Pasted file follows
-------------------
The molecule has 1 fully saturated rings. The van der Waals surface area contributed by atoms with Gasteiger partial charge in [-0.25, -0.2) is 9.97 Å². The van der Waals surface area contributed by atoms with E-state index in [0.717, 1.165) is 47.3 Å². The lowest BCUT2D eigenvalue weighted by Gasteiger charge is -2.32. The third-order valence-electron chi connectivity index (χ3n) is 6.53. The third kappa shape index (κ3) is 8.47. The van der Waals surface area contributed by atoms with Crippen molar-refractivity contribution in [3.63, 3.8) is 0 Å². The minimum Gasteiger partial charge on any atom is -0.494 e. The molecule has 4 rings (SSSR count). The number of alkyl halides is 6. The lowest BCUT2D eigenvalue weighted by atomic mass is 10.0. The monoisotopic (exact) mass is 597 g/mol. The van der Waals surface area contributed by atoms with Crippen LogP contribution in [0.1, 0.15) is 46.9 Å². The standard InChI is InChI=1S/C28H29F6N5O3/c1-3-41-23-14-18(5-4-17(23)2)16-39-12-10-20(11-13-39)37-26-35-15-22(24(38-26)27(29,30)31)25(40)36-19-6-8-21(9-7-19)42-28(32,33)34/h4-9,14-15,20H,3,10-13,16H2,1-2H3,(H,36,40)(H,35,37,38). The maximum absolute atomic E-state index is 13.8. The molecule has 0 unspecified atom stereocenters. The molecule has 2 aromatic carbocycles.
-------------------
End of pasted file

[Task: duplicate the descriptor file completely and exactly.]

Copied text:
The molecule has 1 fully saturated rings. The van der Waals surface area contributed by atoms with Gasteiger partial charge in [-0.25, -0.2) is 9.97 Å². The van der Waals surface area contributed by atoms with E-state index in [0.717, 1.165) is 47.3 Å². The lowest BCUT2D eigenvalue weighted by Gasteiger charge is -2.32. The third-order valence-electron chi connectivity index (χ3n) is 6.53. The third kappa shape index (κ3) is 8.47. The van der Waals surface area contributed by atoms with Crippen molar-refractivity contribution in [3.63, 3.8) is 0 Å². The minimum Gasteiger partial charge on any atom is -0.494 e. The molecule has 4 rings (SSSR count). The number of alkyl halides is 6. The lowest BCUT2D eigenvalue weighted by atomic mass is 10.0. The monoisotopic (exact) mass is 597 g/mol. The van der Waals surface area contributed by atoms with Crippen LogP contribution in [0.1, 0.15) is 46.9 Å². The standard InChI is InChI=1S/C28H29F6N5O3/c1-3-41-23-14-18(5-4-17(23)2)16-39-12-10-20(11-13-39)37-26-35-15-22(24(38-26)27(29,30)31)25(40)36-19-6-8-21(9-7-19)42-28(32,33)34/h4-9,14-15,20H,3,10-13,16H2,1-2H3,(H,36,40)(H,35,37,38). The maximum absolute atomic E-state index is 13.8. The molecule has 0 unspecified atom stereocenters. The molecule has 2 aromatic carbocycles.